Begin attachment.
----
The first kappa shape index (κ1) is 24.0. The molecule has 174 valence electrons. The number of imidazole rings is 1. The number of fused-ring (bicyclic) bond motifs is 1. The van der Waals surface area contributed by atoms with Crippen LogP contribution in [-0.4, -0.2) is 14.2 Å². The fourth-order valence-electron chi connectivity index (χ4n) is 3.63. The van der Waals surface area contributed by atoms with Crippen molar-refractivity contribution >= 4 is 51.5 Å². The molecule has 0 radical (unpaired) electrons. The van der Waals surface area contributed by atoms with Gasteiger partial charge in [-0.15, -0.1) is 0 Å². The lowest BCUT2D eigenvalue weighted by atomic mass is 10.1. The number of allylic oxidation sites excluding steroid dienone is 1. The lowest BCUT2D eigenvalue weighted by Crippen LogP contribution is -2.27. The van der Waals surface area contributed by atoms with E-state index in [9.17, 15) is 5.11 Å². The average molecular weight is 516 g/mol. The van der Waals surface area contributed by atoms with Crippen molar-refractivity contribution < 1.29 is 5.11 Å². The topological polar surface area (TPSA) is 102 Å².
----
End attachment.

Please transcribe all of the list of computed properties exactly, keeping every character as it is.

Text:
The first kappa shape index (κ1) is 24.0. The molecule has 174 valence electrons. The number of imidazole rings is 1. The number of fused-ring (bicyclic) bond motifs is 1. The van der Waals surface area contributed by atoms with Crippen LogP contribution in [-0.4, -0.2) is 14.2 Å². The fourth-order valence-electron chi connectivity index (χ4n) is 3.63. The van der Waals surface area contributed by atoms with Crippen molar-refractivity contribution >= 4 is 51.5 Å². The molecule has 0 radical (unpaired) electrons. The van der Waals surface area contributed by atoms with Gasteiger partial charge in [-0.15, -0.1) is 0 Å². The lowest BCUT2D eigenvalue weighted by atomic mass is 10.1. The number of allylic oxidation sites excluding steroid dienone is 1. The lowest BCUT2D eigenvalue weighted by Crippen LogP contribution is -2.27. The van der Waals surface area contributed by atoms with E-state index in [9.17, 15) is 5.11 Å². The average molecular weight is 516 g/mol. The van der Waals surface area contributed by atoms with Crippen molar-refractivity contribution < 1.29 is 5.11 Å². The topological polar surface area (TPSA) is 102 Å².